NCAA Regional Reset: South RegionPosted by Bennet Hayes on March 25th, 2014
Bennet Hayes (@hoopstraveler) is the NCAA Tournament’s South Region correspondent, which begins Thursday night at FedEx Forum in Memphis with Dayton vs. Stanford followed by UCLA vs. Florida. Look out for the West Regional Reset later today and the East and Midwest Resets tomorrow. Make sure to also follow @RTCSouthRegion for news and analysis from Memphis throughout the week.
New Favorite: #1 Florida. Nothing has changed on this front. The Gators looked as overwhelming as ever in their third round defeat of Pittsburgh, and with only one other top-nine seed remaining in the region, the NCAA Tournament’s #1 overall seed is in fantastic shape to make its way to Dallas. The Sweet Sixteen match-up with UCLA won’t be easy, but more on that later – the Gators are still the South region’s clear favorite.
Horse of Darkness: #11 Dayton. This quadrant offered plenty of candidates for the honor, but with apologies to Stephen F. Austin (only one win) and Stanford (too familiar a brand), the Dayton Flyers advancing to their first Sweet Sixteen since 1984 makes for the South Region’s best Cinderella story. We make loyal Flyer fans pretend like the First Four is a big deal annually – and their love of basketball prevents them from failing in this pursuit – so it’s only fair that they finally get something to cheer about from their own team. On February 1, Archie Miller’s club (1-5 in the Atlantic 10 at the time) wasn’t even one of the top eight teams in their own conference, but after a late-season surge and this unexpected Tourney run, the Flyers will play on Thursday for a chance to be one of the final eight teams left standing in all of college basketball. What. A. Turnaround.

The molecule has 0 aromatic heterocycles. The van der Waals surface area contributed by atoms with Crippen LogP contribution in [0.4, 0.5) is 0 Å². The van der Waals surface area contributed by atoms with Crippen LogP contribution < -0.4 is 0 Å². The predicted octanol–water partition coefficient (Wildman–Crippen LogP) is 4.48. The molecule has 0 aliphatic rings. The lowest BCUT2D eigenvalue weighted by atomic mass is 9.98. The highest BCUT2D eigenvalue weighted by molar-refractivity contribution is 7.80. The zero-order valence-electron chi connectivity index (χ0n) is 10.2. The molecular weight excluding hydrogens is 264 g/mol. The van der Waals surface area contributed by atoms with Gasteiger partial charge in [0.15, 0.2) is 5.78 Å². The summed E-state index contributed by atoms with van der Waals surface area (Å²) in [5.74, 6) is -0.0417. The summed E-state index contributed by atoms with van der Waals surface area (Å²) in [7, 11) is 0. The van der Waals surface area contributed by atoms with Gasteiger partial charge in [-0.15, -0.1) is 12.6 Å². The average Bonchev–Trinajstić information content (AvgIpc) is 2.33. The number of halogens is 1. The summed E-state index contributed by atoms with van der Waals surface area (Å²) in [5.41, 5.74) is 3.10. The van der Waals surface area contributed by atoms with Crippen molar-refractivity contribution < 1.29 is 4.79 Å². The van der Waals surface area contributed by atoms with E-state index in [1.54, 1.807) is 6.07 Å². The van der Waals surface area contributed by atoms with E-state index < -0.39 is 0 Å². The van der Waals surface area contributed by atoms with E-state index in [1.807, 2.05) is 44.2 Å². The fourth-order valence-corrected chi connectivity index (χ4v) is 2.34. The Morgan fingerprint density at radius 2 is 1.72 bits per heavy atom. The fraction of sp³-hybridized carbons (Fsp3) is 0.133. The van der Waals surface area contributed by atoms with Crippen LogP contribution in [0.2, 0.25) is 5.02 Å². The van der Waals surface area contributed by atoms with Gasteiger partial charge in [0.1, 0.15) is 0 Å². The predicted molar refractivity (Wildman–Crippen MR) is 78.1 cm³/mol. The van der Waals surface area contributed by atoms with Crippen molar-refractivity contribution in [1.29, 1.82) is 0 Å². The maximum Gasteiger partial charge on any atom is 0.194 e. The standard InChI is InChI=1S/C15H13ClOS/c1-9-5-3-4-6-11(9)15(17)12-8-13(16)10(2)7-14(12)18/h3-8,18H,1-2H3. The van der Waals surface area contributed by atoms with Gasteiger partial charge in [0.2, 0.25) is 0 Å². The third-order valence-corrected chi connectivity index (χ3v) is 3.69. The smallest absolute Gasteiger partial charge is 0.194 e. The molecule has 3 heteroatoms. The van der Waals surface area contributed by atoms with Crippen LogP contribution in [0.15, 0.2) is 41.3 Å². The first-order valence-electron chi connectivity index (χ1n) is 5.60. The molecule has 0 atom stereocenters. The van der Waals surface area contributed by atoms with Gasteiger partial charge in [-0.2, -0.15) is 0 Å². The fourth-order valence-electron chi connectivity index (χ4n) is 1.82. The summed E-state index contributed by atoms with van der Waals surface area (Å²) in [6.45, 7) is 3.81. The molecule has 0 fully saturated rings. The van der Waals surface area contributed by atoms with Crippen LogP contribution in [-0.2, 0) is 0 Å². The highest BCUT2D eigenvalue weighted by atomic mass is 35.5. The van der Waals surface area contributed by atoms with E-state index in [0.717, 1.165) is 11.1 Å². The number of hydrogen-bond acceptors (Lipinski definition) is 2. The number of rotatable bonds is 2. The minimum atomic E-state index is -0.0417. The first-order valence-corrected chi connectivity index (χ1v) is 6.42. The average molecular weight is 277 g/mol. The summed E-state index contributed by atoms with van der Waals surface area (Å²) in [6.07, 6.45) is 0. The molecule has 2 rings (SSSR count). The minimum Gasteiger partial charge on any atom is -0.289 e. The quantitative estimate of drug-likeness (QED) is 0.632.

Biggest Surprise (1st Weekend): #10 Stanford. When it comes to unexpected visitors in the South Region semifinals, Dayton wins the heart (see above), but Stanford steals the mind. I was far from the only one that gave the Cardinal little chance of beating New Mexico — let alone Kansas — but two wins in St. Louis later, Stanford may be the most surprising team to see the NCAA Tournament’s second weekend. They beat the Lobos with a lethal three-point attack (8-of-15 3FG), then toppled Kansas without the need for even one long-range field-goal (0-of-9 3FG). The two masterpieces (generously termed, but yes, still masterpieces) may not have been cooked up with the exact same ingredients, but throughout this first weekend, Stanford displayed a toughness and late-game poise that many (including myself) never knew they had.
Completely Expected (1st Weekend): #1 Florida. Very little went as planned in the South, but the top-seeded Gators took care of business as you would expect them to do. Albany did run a little bit of a scare into Billy Donovan’s troops for about 30 minutes, but the Gators pulled away down the stretch to advance to the round of 32. Once there, they decided they’d had enough dramatic moments for one weekend, trouncing Pittsburgh in convincing fashion to secure their reservations for Memphis. The unpredictability of the first weekend is always fun, but a small dose of sanity can be a welcomed gift in the midst of the madness, so thank you to the Gators for being one of the few squads in the South to supply first-weekend results that aligned with pre-Tournament expectations.